What happens to an injured worker who lies on a job application and is later injured on the job? 

            Cascaden v. Winn-Dixie Montgomery, LLC, 2011 Ala. Civ. App. LEXIS 204 (Ala. Civ. App. Aug. 5, 2011) gives us the answer.

Alabama Code § 25-5-51 addresses misrepresentations in job applications:

“No compensation shall be allowed if, at the time of or in the course of entering into employment or at the time of receiving notice of the removal of conditions from a conditional offer of employment, the employee knowingly and falsely misrepresents in writing his or her physical or mental condition and the condition is aggravated or reinjured in an accident arising out of and in the course of his or her employment.
At the time an employer makes an unconditional offer of employment or removes conditions previously placed on a conditional offer of employment, the employer shall provide the employee with the following written warning in bold type print, "Misrepresentations as to preexisting physical or mental conditions may void your workers' compensation benefits." If the employer defends on the ground that the injury arose in any or all of the last above stated ways, the burden of proof shall be on the employer to establish the defense.”

To understand what happened in the Cascaden case, first thing about how Alabama courts used to interpret the law.  In the past, Alabama courts held that a misrepresentation of a preexisting medical problem only mattered if a worker injured that same body part again.  For example, if a worker didn’t admit a previous back injury on a job application but later hurt his shoulder at work, the misrepresentation wouldn’t necessarily prevent the worker from receiving compensation for the shoulder injury.  One of the reasons for the past decisions is that the employer wasn’t relying on the misrepresentation of the worker’s back problems to decide whether to hire the employee.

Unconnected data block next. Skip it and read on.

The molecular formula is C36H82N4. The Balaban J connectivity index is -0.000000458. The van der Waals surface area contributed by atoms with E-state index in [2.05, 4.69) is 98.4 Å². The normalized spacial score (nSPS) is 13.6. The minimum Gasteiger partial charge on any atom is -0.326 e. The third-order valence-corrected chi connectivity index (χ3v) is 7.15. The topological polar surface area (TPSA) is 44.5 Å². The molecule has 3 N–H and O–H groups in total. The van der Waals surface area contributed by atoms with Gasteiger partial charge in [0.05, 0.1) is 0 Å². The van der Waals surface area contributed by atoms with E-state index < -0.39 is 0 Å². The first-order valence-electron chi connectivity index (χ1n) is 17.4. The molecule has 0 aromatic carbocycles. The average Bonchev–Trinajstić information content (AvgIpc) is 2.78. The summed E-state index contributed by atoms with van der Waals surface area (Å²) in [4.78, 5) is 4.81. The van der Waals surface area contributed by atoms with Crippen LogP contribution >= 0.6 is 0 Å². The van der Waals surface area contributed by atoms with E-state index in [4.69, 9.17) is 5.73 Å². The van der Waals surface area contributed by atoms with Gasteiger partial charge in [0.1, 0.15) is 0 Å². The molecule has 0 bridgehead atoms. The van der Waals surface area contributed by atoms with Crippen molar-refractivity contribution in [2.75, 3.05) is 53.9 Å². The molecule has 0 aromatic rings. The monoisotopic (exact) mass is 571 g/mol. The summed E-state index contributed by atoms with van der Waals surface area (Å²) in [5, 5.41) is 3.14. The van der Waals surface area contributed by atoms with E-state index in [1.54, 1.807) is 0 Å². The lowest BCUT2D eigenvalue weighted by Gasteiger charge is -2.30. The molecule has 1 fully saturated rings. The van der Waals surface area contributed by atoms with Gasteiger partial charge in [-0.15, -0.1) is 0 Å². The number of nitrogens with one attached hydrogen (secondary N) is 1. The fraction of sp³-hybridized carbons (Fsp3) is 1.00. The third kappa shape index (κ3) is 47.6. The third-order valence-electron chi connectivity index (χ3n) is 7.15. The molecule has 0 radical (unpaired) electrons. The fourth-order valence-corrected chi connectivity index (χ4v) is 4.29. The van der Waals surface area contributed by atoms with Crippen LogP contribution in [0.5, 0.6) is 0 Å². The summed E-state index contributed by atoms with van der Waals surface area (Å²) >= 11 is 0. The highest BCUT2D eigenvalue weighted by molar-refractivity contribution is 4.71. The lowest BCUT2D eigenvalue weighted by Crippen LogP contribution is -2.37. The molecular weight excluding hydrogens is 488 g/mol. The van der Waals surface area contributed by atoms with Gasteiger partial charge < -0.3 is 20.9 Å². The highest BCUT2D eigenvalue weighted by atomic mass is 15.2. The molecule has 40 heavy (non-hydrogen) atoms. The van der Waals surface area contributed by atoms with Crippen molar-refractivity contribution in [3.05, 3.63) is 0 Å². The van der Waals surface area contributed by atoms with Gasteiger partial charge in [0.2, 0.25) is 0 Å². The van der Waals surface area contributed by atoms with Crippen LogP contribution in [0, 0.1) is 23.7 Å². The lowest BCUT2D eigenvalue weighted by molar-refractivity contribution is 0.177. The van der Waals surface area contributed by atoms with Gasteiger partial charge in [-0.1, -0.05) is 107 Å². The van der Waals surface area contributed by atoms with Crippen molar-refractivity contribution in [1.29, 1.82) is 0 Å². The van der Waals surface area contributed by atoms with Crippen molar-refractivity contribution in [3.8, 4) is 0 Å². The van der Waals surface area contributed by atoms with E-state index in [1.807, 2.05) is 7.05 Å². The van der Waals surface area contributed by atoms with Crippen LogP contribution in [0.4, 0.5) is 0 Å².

The recent Cascaden decision changes all that.

It is NO LONGER REQUIRED for an employer to prove it relied on the misrepresentation.

The Court of Civil Appeals held that it is not required that employers rely on the misrepresentation.  Instead, for an employer to raise the defense under § 25-5-51, the employer must prove: that (1) in the course of the worker entering into his employment relationship with the employer, (2) the employer provided the worker with the written warning set forth in § 25-5-51, (3) the worker knowingly and falsely misrepresented his physical or mental condition, (4) the worker's misrepresentation was made in writing, and (5) the worker's condition was aggravated or reinjured in an accident arising out of and in the course of his employment.

Written Warning Required 

Avoid this problem in advance by telling the truth! 

Tracy W. Cary currently services as chair of the Alabama Association for Justice Workers’ Compensation Section. He earned his B.S. from the University of Florida and his J.D. from the University of Alabama. He is licensed to practice law in Alabama, Florida, Georgia, Tennessee and the District of Columbia. He practices with the Dothan firm of Morris, Cary, Andrews, Talmadge & Driggers, LLC. He is past chair of the Alabama State Bar Workers’ Compensation and has an extensive workers’ compensation practice throughout dozens of Alabama counties. Email:

Injured Workers Hammered by Harsh Application of the Schedule

By Tracy W. Cary
Alabama Workers' Compensation Attorney
 I have written for years about how harsh Alabama law can be when an employee gets hurt on the job and the injury is to a "scheduled" part of the body.  Scheduled injuries are listed at Alabama Code § 25-5-57(a)(3).  See, Table of Scheduled Members.  Essentially the only parts of the body not listed in the schedule are the head, neck, back, hips and shoulders.   According to recent decisions of the Alabama appeals courts (Alabama Court of Civil Appeals and Alabama Supreme Court), if an worker injures a scheduled part of the body, the worker generally cannot make a claim for vocational disability, even if the real effect of the injury would cause the employee to be permanently totally disabled.  For example, think about a mechanic who lost the use of both his hands in an accident at work.  The schedule says that the worker will be paid compensation up to 400 weeks, even though his life expectancy might be 2,000 weeks.